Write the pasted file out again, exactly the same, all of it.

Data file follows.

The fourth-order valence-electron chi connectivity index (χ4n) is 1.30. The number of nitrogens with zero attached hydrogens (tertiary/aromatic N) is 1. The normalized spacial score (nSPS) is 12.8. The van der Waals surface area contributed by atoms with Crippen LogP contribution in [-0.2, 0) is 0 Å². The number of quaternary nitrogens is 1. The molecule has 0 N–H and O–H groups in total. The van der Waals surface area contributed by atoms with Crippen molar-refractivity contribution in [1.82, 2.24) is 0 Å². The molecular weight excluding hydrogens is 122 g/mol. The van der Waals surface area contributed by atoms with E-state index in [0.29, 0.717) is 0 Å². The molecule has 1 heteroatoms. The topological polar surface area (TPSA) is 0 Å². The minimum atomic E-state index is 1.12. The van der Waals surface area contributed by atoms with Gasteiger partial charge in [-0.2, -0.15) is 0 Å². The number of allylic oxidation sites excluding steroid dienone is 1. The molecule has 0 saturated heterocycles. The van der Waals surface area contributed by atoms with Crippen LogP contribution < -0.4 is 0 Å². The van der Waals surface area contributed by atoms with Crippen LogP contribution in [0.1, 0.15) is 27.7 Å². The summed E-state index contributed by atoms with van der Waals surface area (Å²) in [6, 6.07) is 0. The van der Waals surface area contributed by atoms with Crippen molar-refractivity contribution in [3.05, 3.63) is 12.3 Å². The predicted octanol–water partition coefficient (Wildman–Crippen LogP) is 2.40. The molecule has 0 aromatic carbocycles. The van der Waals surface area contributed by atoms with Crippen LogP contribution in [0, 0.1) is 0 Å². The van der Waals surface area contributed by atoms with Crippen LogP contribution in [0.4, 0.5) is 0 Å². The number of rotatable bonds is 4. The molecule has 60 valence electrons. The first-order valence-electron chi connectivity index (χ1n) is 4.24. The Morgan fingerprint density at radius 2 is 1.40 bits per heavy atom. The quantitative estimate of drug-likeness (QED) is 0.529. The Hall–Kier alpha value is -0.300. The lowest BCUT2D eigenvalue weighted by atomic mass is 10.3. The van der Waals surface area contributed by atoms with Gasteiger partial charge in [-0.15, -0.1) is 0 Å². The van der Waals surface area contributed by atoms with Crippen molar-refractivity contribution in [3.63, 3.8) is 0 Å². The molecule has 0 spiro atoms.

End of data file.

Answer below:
The fourth-order valence-electron chi connectivity index (χ4n) is 1.30. The number of nitrogens with zero attached hydrogens (tertiary/aromatic N) is 1. The normalized spacial score (nSPS) is 12.8. The van der Waals surface area contributed by atoms with Crippen LogP contribution in [-0.2, 0) is 0 Å². The number of quaternary nitrogens is 1. The molecule has 0 N–H and O–H groups in total. The van der Waals surface area contributed by atoms with Crippen molar-refractivity contribution in [1.82, 2.24) is 0 Å². The molecular weight excluding hydrogens is 122 g/mol. The van der Waals surface area contributed by atoms with E-state index in [0.29, 0.717) is 0 Å². The molecule has 1 heteroatoms. The topological polar surface area (TPSA) is 0 Å². The minimum atomic E-state index is 1.12. The van der Waals surface area contributed by atoms with Gasteiger partial charge in [-0.2, -0.15) is 0 Å². The number of allylic oxidation sites excluding steroid dienone is 1. The molecule has 0 saturated heterocycles. The van der Waals surface area contributed by atoms with Crippen LogP contribution < -0.4 is 0 Å². The van der Waals surface area contributed by atoms with Crippen LogP contribution in [0.1, 0.15) is 27.7 Å². The summed E-state index contributed by atoms with van der Waals surface area (Å²) in [6, 6.07) is 0. The van der Waals surface area contributed by atoms with Crippen molar-refractivity contribution in [3.05, 3.63) is 12.3 Å². The predicted octanol–water partition coefficient (Wildman–Crippen LogP) is 2.40. The molecule has 0 aromatic carbocycles. The van der Waals surface area contributed by atoms with Crippen LogP contribution in [0, 0.1) is 0 Å². The van der Waals surface area contributed by atoms with Crippen LogP contribution in [0.4, 0.5) is 0 Å². The number of rotatable bonds is 4. The molecule has 60 valence electrons. The first-order valence-electron chi connectivity index (χ1n) is 4.24. The Morgan fingerprint density at radius 2 is 1.40 bits per heavy atom. The quantitative estimate of drug-likeness (QED) is 0.529. The Hall–Kier alpha value is -0.300. The lowest BCUT2D eigenvalue weighted by atomic mass is 10.3. The van der Waals surface area contributed by atoms with Gasteiger partial charge in [-0.15, -0.1) is 0 Å². The van der Waals surface area contributed by atoms with Crippen molar-refractivity contribution in [3.63, 3.8) is 0 Å². The molecule has 0 spiro atoms.